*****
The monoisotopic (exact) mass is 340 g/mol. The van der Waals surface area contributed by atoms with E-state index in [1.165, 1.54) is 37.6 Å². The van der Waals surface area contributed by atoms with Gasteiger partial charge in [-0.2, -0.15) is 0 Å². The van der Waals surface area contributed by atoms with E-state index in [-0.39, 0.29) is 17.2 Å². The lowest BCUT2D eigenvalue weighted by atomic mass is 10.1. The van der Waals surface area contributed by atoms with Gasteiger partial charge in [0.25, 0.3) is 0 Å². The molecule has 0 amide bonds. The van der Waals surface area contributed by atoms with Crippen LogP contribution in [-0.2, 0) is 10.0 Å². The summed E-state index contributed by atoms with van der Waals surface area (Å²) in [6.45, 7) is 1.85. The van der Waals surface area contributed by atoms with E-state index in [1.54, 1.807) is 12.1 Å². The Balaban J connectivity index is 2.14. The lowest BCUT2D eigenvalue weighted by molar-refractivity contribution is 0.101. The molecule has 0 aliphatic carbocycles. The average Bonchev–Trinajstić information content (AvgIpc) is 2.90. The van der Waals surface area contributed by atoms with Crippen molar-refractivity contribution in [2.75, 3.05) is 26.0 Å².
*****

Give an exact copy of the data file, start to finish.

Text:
The monoisotopic (exact) mass is 340 g/mol. The van der Waals surface area contributed by atoms with E-state index in [1.165, 1.54) is 37.6 Å². The van der Waals surface area contributed by atoms with Gasteiger partial charge in [-0.2, -0.15) is 0 Å². The van der Waals surface area contributed by atoms with E-state index in [-0.39, 0.29) is 17.2 Å². The lowest BCUT2D eigenvalue weighted by atomic mass is 10.1. The van der Waals surface area contributed by atoms with Gasteiger partial charge in [0.25, 0.3) is 0 Å². The molecule has 0 amide bonds. The van der Waals surface area contributed by atoms with Crippen LogP contribution in [-0.2, 0) is 10.0 Å². The summed E-state index contributed by atoms with van der Waals surface area (Å²) in [6.45, 7) is 1.85. The van der Waals surface area contributed by atoms with E-state index in [1.54, 1.807) is 12.1 Å². The Balaban J connectivity index is 2.14. The lowest BCUT2D eigenvalue weighted by molar-refractivity contribution is 0.101. The molecule has 0 aliphatic carbocycles. The average Bonchev–Trinajstić information content (AvgIpc) is 2.90. The van der Waals surface area contributed by atoms with Crippen molar-refractivity contribution in [2.75, 3.05) is 26.0 Å².